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Strauss hails match-winner Flintoff

Investec Test Series

Andrew Flintoff & Andrew Strauss

Andrew Flintoff and Andrew Strauss spar in England's final practice session before the fifth Ashes Test yesterday

England captain Andrew Strauss believes retiring Test team-mate Andrew Flintoff cannot be judged on statistics alone - and hopes there is one final match-winning display in him.

All-rounder Flintoff, 31, is this morning due to begin his 79th and final Test against Australia at the Brit Oval, where England must win to regain the Ashes.

His troublesome right knee will be assessed before England name their XI but his anticipated return will provide its usual lift in the home ranks.

“I don’t believe you rate someone purely on their stats, you rate them on their contribution to team victories and to the game of cricket,” said Strauss.

“And in those two senses Fred has been a massive player for us.

“He’s obviously a huge character as well and I don’t think the bare stats do justice to the man.

“He’s earned the right to be considered one of the best players in my generation and he’s earned it because he has put in big performances at just the right time. Hopefully he can do that once more and lead us to victory.”

Flintoff missed the defeat at Headingley Carnegie due to injury but with the Ashes still alive, Strauss wants him to bring control rather than distraction in his farewell to Test cricket.

“You play your best cricket when you are emotion-less so it’s a case of your head ruling your heart most of the time and perhaps we didn’t do that as well as we should have done at Headingley,” said Strauss.

“There are lesson to be learned from that Headingley Test.

“Clearly none of us are struggling for motivation this week, everyone is just genuinely excited about playing this game of cricket because it could be a very, very special game.

“And if we start the game well we have a good chance of putting them under a lot of pressure at the back end of the game.”

Andrew Strauss & Jonathan Trott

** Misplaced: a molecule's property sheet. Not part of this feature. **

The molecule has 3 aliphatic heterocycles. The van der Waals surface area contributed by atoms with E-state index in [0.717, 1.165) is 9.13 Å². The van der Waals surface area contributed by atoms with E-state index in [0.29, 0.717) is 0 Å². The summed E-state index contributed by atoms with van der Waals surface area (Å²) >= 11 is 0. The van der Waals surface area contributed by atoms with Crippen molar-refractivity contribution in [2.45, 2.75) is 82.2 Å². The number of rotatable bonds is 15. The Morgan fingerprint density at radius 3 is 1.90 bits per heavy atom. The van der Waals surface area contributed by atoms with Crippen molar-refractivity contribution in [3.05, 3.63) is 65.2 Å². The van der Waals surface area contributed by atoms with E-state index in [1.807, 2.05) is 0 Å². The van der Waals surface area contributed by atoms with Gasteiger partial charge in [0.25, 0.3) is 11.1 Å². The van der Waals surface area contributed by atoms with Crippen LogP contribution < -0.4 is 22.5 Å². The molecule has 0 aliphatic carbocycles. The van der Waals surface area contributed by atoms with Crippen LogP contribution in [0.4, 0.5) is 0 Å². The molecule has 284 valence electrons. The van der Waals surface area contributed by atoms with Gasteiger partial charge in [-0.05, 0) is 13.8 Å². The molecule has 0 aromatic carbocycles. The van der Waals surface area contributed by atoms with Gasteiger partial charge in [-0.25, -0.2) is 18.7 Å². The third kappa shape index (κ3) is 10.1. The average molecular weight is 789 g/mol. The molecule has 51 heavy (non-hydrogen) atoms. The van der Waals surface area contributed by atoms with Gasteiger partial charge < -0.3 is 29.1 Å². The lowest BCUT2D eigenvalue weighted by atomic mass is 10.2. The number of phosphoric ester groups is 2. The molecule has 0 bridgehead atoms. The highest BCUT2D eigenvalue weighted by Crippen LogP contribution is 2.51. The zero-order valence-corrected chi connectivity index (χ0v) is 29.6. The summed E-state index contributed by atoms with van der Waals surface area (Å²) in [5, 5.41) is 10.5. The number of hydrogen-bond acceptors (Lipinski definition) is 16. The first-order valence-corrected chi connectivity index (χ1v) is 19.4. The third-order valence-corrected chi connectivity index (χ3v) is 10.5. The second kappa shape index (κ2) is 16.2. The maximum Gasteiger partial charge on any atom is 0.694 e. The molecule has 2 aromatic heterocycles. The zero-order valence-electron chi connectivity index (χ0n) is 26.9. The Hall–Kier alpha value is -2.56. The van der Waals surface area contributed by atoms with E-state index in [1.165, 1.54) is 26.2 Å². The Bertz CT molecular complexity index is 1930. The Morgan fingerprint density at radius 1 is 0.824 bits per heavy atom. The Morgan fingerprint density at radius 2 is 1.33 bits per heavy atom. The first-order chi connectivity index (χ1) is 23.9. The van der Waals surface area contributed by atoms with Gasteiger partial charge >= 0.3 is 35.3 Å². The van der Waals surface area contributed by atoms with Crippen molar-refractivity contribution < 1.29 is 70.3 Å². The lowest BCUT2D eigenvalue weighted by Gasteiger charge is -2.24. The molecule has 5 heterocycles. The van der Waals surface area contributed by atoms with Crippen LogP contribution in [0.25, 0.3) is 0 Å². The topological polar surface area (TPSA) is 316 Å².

Strauss, who struck a century on Test debut against West Indies in 2004, has offered debutant Jonathan Trott advice

Strauss, who began with a hundred on his Test debut, has taken the time to speak to new boy Jonathan Trott about making the adjustment to the top level.

“Obviously it’s a bit of a step into the unknown for Jonathan but I think he’s got the right sort of characteristics and temperament to deal with that well,” Strauss said.

“When I made my debut I was in the form of my life, and that carried me a huge distance into the Test.

“When you are in great nick you back your game plan against anyone, and that’s where Trott is at the moment.”

Trott enters an Ashes series that has ebbed and flowed - with England scraping a draw at Cardiff, winning at Lord’s, being held at Edgbaston but defeated at Headingley.

Despite that setback in Leeds, the hosts still have a chance of completing a second successive home win over Australia.

“I am very impressed with how the guys have handled themselves over the last six or seven weeks,” said Strauss. “An Ashes series is always a difficult one to play in. It is a great honour and privilege.

“You get your high moments but when things don’t go well it is a tough series to play in and it asks a lot of questions about your temperament and your character.

“We are as tight now as we were at the start of the series and we are going to need that togetherness in these five days.”

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